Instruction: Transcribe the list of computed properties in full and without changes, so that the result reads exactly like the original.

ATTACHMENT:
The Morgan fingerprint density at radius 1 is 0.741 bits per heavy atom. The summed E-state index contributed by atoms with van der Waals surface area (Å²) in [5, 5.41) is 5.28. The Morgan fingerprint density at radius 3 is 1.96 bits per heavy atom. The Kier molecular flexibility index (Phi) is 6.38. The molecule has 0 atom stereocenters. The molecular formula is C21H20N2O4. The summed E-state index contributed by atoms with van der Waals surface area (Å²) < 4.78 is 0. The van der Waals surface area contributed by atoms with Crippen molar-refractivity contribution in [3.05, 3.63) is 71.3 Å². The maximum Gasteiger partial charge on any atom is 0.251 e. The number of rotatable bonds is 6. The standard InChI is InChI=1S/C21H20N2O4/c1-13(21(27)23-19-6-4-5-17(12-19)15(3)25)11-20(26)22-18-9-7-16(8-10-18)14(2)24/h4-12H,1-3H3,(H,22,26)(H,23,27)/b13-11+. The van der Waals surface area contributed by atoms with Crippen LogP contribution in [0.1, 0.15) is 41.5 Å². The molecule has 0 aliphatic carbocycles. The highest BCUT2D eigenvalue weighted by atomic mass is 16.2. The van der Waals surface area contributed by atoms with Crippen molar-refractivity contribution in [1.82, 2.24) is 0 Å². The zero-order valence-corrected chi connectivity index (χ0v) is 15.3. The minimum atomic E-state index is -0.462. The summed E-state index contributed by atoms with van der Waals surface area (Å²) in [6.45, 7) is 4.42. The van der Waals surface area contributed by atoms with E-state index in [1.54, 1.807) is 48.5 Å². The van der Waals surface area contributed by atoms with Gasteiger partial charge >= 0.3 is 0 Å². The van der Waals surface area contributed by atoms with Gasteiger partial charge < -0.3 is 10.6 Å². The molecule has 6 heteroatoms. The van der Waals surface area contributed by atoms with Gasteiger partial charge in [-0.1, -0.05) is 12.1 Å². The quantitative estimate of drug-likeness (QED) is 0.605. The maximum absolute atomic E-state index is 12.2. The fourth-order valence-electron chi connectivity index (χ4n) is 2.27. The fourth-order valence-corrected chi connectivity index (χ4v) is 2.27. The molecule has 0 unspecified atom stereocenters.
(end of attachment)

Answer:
The Morgan fingerprint density at radius 1 is 0.741 bits per heavy atom. The summed E-state index contributed by atoms with van der Waals surface area (Å²) in [5, 5.41) is 5.28. The Morgan fingerprint density at radius 3 is 1.96 bits per heavy atom. The Kier molecular flexibility index (Phi) is 6.38. The molecule has 0 atom stereocenters. The molecular formula is C21H20N2O4. The summed E-state index contributed by atoms with van der Waals surface area (Å²) < 4.78 is 0. The van der Waals surface area contributed by atoms with Crippen molar-refractivity contribution in [3.05, 3.63) is 71.3 Å². The maximum Gasteiger partial charge on any atom is 0.251 e. The number of rotatable bonds is 6. The standard InChI is InChI=1S/C21H20N2O4/c1-13(21(27)23-19-6-4-5-17(12-19)15(3)25)11-20(26)22-18-9-7-16(8-10-18)14(2)24/h4-12H,1-3H3,(H,22,26)(H,23,27)/b13-11+. The van der Waals surface area contributed by atoms with Crippen LogP contribution in [0.1, 0.15) is 41.5 Å². The molecule has 0 aliphatic carbocycles. The highest BCUT2D eigenvalue weighted by atomic mass is 16.2. The van der Waals surface area contributed by atoms with Crippen molar-refractivity contribution in [1.82, 2.24) is 0 Å². The zero-order valence-corrected chi connectivity index (χ0v) is 15.3. The minimum atomic E-state index is -0.462. The summed E-state index contributed by atoms with van der Waals surface area (Å²) in [6.45, 7) is 4.42. The van der Waals surface area contributed by atoms with E-state index in [1.54, 1.807) is 48.5 Å². The van der Waals surface area contributed by atoms with Gasteiger partial charge >= 0.3 is 0 Å². The van der Waals surface area contributed by atoms with Gasteiger partial charge < -0.3 is 10.6 Å². The molecule has 6 heteroatoms. The van der Waals surface area contributed by atoms with Gasteiger partial charge in [-0.1, -0.05) is 12.1 Å². The quantitative estimate of drug-likeness (QED) is 0.605. The maximum absolute atomic E-state index is 12.2. The fourth-order valence-electron chi connectivity index (χ4n) is 2.27. The fourth-order valence-corrected chi connectivity index (χ4v) is 2.27. The molecule has 0 unspecified atom stereocenters.